Albatros D.VI was the designation given to a prototype single seat twin-boom pusher biplane built in 1917 in Germany.
It was armed with a fixed 7.92 mm (0.312 in) LMG 08/15 machine gun and a fixed 20 mm (0.787 in) Becker Type M2 cannon.
The aircraft’s undercarriage was damaged on landing from its maiden flight in February 1918 and was never repaired, the project being abandoned in May of that year due to other projects of higher priority.
The 130 kW (170 hp) Mercedes D.IIIa engine was eventually removed for use in a different aircraft.
The Albatros D.VII was a German prototype single seat fighter biplane flown in August 1917.
It was powered by a water-cooled Benz Bz.IIIb V8 engine developing 145 kW (195 hp) and armed with two 7.92 mm (.312 in) machine guns.
The D.VII had ailerons on both upper and lower wings linked by hinged struts.
The D.VII’s performance was deemed an insufficient advance over existing aircraft to justify further development.
The Albatros D.X was a German prototype single seat fighter biplane developed in 1918 in parallel with the Albatros D.IX.
The D.X used the same slab sided and flat bottomed fuselage as the D.IX, which was a departure from previous Albatros designs, It was powered by a 145 kW (195 hp) Benz Bz.IIIbo water cooled V8 engine in place of the D.IX’s Mercedes D.IIIa straight-six.
The D.X participated in the second D-type contest at Adlershof in June 1918, but development ceased at the prototype stage.
The Albatros D.XI was a German single seat fighter biplane first flown in February 1918.
It was the first Albatros fighter to use a rotary engine, in the form of the 120 kW (160 hp) Siemens-Halske Sh.III, and also featured a new wing construction with diagonal struts from the fuselage replacing traditional wire bracing.
The wings had unequal spans with the upper planes having greater span than the lower ones, and were braced by I-struts with an aerofoil cross-section, additional rigidity being provided by twinned diagonal struts from the base of these to the top of the fuselage, located where the “landing wires” of a normal wire-braced biplane would be.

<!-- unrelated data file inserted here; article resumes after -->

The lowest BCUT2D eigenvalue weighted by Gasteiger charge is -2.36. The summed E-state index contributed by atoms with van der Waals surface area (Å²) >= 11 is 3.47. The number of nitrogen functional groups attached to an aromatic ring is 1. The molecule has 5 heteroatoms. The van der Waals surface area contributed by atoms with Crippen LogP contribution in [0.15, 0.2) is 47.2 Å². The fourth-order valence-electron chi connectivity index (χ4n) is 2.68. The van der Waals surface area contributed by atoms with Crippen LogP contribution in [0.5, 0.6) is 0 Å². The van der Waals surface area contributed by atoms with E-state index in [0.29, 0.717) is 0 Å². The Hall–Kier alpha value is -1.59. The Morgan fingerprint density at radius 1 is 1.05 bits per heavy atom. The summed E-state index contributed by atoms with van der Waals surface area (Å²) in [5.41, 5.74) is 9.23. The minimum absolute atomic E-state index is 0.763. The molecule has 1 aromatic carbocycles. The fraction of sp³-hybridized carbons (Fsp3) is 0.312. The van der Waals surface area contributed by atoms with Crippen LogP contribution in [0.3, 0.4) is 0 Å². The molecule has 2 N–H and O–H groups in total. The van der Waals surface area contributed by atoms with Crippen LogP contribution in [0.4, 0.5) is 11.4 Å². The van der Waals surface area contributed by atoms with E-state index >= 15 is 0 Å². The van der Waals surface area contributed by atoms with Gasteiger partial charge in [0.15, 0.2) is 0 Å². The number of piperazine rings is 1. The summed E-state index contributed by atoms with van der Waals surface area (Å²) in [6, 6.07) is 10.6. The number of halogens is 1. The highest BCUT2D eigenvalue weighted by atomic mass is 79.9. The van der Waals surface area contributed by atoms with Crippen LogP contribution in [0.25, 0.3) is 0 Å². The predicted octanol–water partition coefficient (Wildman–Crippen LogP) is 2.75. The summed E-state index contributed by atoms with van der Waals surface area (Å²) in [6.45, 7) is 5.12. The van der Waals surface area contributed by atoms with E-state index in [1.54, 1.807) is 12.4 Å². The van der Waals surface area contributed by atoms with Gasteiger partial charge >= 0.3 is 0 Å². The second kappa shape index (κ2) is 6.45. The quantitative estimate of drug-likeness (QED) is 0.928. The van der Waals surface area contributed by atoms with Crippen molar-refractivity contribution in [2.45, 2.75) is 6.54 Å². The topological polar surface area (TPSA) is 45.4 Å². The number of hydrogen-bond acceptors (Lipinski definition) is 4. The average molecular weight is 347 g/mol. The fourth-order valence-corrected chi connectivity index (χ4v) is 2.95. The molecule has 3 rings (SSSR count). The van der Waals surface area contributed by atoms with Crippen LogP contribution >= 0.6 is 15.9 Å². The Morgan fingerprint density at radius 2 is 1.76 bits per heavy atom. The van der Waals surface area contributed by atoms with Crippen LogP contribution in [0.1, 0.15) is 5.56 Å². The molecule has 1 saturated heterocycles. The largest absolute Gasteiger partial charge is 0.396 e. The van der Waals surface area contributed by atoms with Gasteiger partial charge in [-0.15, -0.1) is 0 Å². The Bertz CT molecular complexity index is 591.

The use of a rotary engine necessitated a large-diameter propeller and a correspondingly tall undercarriage.
The D.XI was armed with the same twin 7.92 mm (.312 in) Spandau LMG 08/15 machine guns employed on other Albatros fighters.
Two prototypes were built, the first having balanced, parallel-chord ailerons and a four-blade propeller; and the second with inversely tapered, unbalanced ailerons and a two-blade propeller.
The D.XI was not put into production.
The Albatros D.XII was a German single-seat fighter biplane first flown in March 1918.
It was the last of the Albatros fighters completed and flown before the end of World War I and had the same slab-sided fuselage seen on the Albatros D.X.
The first example of the D.XII used a 134 kW (180 hp) Mercedes D.IIIa engine and had balanced, parallel-chord ailerons.
The second, built in April 1918, featured unbalanced, inversely tapered ailerons and Bohme undercarriage with pneumatic shock absorbers.
Although it was initially fitted with the Mercedes engine, it was later re-engined with a BMW IIIa producing 138 kW (185 hp). In this form, the D.XII competed in the third Adlershof D-Type Contest in October 1918.
No further aircraft were built.
The Albatros Dr. I was a German fighter triplane derivative of the D.V fitted with three pairs of wings instead of two.
Identical in most other respects to the D.V, in the summer of 1917 it was flown side by side with the existing biplane in comparison trials.
There was no discernible performance advantage and development was halted at the prototype stage.
The Albatros Dr.II was a German prototype single-seat fighter triplane, the sole example of which flew in the spring of 1918.
It was similar in many respects to the D.X biplane, employing among other features the same 145 kW (195 hp) Benz Bz.IIIbo engine and twin 7.92 mm (.312 in) machine guns.